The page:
Frequently asked Questions (FAQ) about Bundler
- Q. Something seems to be broken.
The geometry I get looks wrong. What's going on?
A. There are many reasons why Bundler
might produce erroneous results. However, there are a few common
failure modes. The first is that there is not enough overlap
between the images. A good rule of thumb is that each point in
the scene needs to be visible in at least three images, and that
when walking around an object, you should take photos at least
every 15 degrees (i.e., 24 photos when capturing a full 360 view
of an object).
A second common failure mode is that Bundler can't get a good
focal length estimate (though it will still try hard to produce a
usually wrong result). Your camera may need to be added to the
CCD width database in bin/extract_focal.pl. To tell if
this is a problem, look at the generated list.txt file
for your dataset. Each line should have three entries: the image
name, a zero, and a focal length. If this isn't the case, either
(a) your camera model needs to be registered (possible with most
still cameras) or (b) you are using a video camera and therfore
Bundler can't automatically detect focal lengths from the Exif
tags in your images. Here are some instructions for handling
Case (a): I am using a still digital camera: First, you
will need to find the sensor width (in millimeters (mm)) of your
camera. Sensor widths for most cameras can be found on
dpreview; see this page for more
information. Once you have found the sensor width in mm, you
must add a line to the sensor width database
in bin/extract_focal.pl. First, use the
provided jhead tool to find the camera make and model
as listed in the Exif tags. You will then add a line
to bin/extract_focal.pl of the form:
"[Camera make] [Camera model]" => [Sensor width]
See the existing entries for examples.
Case (b): I am using a video camera, or my camera otherwise
doesn't include the right Exif tags, or (a) didn't work for some
other reason: You'll need to calibrate your camera yourself,
to find the focal length. A good calibration tool is
Bouguet's Camera Calibration Toolbox. Once you know the
focal length, first run the bundler pipeline on your images
(it will probably not work well). Then edit
the list.txt file created (each line should contain
just a filename, e.g. foo001.jpg), and append to each
line a 0 followed by the focal length (assuming the
focal length is the same for each frame; if the camera is
zooming in or out you may have a problem). For instance, if
the focal length (in pixels) is 2410.5, each line would look
foo001.jpg 0 2410.5
Then rerun bundler (just bundler, and not the matching or
other steps) as:
bundler list.txt --options_file options.txt
- Q. Help! Bundler doesn't seem to
work right on the example datasets (ET and kermit). I get all 0's
for some camera parameters in the bundle.out file.
A. This is expected. A camera will
have all 0 parameters if it wasn't registered with the other
photos, often (but not always) because there weren't enough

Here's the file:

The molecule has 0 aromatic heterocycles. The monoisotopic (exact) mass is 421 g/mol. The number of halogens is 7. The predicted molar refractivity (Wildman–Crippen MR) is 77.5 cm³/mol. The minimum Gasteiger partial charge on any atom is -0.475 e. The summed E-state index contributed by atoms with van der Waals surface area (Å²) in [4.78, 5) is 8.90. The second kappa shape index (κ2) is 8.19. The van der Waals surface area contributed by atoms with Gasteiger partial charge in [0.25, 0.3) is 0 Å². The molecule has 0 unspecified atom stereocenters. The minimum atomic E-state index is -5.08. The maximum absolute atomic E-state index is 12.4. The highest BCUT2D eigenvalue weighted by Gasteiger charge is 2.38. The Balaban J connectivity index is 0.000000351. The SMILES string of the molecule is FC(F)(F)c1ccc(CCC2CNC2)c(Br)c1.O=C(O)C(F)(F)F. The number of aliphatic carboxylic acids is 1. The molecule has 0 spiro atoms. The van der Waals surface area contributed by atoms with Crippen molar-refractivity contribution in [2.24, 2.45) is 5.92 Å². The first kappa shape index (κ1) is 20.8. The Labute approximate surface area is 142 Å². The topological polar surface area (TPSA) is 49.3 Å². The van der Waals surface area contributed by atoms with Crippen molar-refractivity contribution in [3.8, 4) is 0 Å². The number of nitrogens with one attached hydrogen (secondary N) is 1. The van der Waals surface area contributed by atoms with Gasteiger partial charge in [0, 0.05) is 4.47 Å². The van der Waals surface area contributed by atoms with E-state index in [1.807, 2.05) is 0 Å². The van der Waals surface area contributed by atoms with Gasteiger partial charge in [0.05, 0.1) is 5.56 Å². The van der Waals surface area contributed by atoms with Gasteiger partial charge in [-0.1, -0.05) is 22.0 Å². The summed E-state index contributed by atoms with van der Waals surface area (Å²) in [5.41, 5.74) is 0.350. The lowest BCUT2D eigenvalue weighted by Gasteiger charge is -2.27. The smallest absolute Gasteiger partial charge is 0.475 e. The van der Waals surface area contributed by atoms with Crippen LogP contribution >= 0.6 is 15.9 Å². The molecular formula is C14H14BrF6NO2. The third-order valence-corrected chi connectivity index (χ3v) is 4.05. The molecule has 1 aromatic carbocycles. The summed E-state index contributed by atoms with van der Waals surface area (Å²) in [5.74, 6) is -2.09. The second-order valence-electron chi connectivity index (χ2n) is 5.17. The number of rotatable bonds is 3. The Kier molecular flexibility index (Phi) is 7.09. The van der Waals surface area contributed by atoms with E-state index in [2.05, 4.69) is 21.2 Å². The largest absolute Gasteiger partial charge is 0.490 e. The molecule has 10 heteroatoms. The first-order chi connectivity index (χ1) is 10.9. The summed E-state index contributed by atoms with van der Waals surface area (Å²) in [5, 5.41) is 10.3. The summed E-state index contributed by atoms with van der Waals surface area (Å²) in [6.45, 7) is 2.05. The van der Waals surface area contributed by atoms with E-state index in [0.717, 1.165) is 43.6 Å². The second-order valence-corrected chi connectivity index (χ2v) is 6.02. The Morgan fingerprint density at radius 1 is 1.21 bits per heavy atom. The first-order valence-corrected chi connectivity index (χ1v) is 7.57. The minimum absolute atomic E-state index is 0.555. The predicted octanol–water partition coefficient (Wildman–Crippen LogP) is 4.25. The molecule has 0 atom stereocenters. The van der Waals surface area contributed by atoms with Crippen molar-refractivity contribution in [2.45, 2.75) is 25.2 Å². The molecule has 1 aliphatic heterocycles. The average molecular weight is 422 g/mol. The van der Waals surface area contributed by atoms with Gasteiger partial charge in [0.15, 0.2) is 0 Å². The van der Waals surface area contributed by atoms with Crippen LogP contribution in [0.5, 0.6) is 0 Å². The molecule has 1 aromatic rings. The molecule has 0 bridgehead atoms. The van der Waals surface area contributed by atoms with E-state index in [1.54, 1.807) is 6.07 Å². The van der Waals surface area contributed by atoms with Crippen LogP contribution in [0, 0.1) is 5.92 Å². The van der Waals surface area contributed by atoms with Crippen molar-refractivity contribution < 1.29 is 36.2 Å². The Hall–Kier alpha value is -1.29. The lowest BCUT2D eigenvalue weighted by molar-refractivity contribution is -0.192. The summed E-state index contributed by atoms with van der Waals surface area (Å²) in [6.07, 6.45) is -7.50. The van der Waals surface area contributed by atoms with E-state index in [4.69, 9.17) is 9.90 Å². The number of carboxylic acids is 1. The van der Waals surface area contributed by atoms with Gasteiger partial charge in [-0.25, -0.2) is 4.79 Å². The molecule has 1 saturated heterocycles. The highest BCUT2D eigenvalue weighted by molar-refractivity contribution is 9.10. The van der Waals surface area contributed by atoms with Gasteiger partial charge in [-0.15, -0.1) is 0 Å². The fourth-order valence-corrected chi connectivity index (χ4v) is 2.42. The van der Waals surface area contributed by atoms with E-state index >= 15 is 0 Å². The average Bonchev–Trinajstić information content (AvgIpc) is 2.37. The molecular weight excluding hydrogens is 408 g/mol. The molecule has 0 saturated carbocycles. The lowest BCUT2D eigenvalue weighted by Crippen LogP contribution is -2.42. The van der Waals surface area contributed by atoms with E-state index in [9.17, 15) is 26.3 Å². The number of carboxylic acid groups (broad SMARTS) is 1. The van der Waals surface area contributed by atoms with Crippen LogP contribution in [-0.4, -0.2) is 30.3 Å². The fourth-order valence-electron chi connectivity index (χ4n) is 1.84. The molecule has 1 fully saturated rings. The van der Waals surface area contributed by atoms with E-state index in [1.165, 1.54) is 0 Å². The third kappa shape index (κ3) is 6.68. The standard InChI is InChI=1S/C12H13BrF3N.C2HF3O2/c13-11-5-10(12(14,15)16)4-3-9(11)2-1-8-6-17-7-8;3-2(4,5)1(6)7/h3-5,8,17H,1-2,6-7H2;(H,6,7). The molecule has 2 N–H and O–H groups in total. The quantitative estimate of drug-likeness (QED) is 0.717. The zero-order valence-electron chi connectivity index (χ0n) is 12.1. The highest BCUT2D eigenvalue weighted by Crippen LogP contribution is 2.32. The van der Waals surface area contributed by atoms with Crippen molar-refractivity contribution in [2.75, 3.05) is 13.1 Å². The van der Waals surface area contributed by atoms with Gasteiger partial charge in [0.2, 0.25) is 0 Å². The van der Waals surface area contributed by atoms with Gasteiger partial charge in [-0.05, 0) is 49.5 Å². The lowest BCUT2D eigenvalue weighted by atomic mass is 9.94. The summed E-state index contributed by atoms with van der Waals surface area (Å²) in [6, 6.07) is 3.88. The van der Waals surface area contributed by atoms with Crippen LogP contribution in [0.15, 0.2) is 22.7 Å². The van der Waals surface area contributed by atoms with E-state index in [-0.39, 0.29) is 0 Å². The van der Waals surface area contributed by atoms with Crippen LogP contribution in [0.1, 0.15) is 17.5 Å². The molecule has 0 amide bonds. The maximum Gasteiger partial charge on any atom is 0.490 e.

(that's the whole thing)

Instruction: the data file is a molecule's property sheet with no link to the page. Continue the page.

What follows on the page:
The example sets are difficult in that the angle between camera
viewpoints is relatively large, stretching what SIFT can do. In
some photo collections, some photos may not be registered.
However, if your collections are dense enough, you are more likely
to avoid this problem. (In the future, easier example sets will
also be included.)
- Q. I don't see anything when I open
up an output ply file in Scanalyze.
A. Scanalyze by default renders models as
polygons, rather than the points output by bundler. To switch to
point rendering mode, select "Points" from the Render menu. You'll
also need to unselect "Lit" from the same menu, and select "True
color" (again from the Render menu) to see the points in color.
- Q. How can I generate a dense mesh?
A. Bundler only outputs sparse scene
geometry. To generate a mesh, you'll need to run multi-view
stereo software on the output of Bundler. See, for instance, Yasutaka
Furukawa's Patch-Based Multi-View Stereo page.
- Q. How can I constrain the reconstruction process using known camera intrinsics? What is this top-secret '--intrinsics' option?
A. This is actually getting somewhat untested areas of the code, but I can at least point you in the right direction. If you specify the (undocumented) --intrinsics <file> option, then it loads a set of camera calibration parameters (possibly more than one set) from the given file. The format of this file is related to the Bouguet calibration output, and is:
<number of sets of camera calibration parameters>
Where each <parameter> has the form:
<3x3 K matrix of intrinsic parameters>
<5 radial distortion parameters>
as produced by Bouguet's calibration toolkit. If all of your cameras have the same intrinsics, then you would just have one set of parameters in this file. If some cameras have different intrinsics, then bundler guesses which parameters go with which camera by comparing the estimated focal lengths in list.txt with the focal length from each set of parameters (somewhat crude, I know).
Note that this feature hasn't been extensively tested. To see the relevant parts of the code, look in Bundle.cpp and lib/sfm-driver/sfm.c for places where "known_intrinsics" is enabled.
- Q. How can I generate the
visualizations in the Photo Tourism videos?
A. Currently, only the structure from
motion code is available. I also hope to release a viewer, so
check back at the webpage from time